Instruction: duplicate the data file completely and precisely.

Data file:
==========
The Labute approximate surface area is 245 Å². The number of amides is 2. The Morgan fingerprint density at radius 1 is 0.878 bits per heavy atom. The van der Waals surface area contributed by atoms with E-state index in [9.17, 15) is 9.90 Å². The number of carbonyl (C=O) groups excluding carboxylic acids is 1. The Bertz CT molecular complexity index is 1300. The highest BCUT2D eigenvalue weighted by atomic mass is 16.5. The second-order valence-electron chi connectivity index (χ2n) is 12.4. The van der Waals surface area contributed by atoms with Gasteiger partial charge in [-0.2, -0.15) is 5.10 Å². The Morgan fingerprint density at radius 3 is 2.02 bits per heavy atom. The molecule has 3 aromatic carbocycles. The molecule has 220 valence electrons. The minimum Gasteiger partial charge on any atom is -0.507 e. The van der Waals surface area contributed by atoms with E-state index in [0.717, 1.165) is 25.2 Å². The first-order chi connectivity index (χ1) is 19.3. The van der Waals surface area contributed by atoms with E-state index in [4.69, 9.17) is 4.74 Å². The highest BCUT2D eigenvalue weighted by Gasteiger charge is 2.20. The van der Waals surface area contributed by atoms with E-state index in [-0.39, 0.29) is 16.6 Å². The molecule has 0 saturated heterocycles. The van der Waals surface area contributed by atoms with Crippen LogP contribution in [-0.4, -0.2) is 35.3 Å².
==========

The Labute approximate surface area is 245 Å². The number of amides is 2. The Morgan fingerprint density at radius 1 is 0.878 bits per heavy atom. The van der Waals surface area contributed by atoms with E-state index in [9.17, 15) is 9.90 Å². The number of carbonyl (C=O) groups excluding carboxylic acids is 1. The Bertz CT molecular complexity index is 1300. The highest BCUT2D eigenvalue weighted by atomic mass is 16.5. The second-order valence-electron chi connectivity index (χ2n) is 12.4. The van der Waals surface area contributed by atoms with Gasteiger partial charge in [-0.2, -0.15) is 5.10 Å². The Morgan fingerprint density at radius 3 is 2.02 bits per heavy atom. The molecule has 3 aromatic carbocycles. The molecule has 220 valence electrons. The minimum Gasteiger partial charge on any atom is -0.507 e. The van der Waals surface area contributed by atoms with E-state index in [0.717, 1.165) is 25.2 Å². The first-order chi connectivity index (χ1) is 19.3. The van der Waals surface area contributed by atoms with E-state index in [4.69, 9.17) is 4.74 Å². The highest BCUT2D eigenvalue weighted by Gasteiger charge is 2.20. The van der Waals surface area contributed by atoms with E-state index in [-0.39, 0.29) is 16.6 Å². The molecule has 0 saturated heterocycles. The van der Waals surface area contributed by atoms with Crippen LogP contribution in [-0.4, -0.2) is 35.3 Å².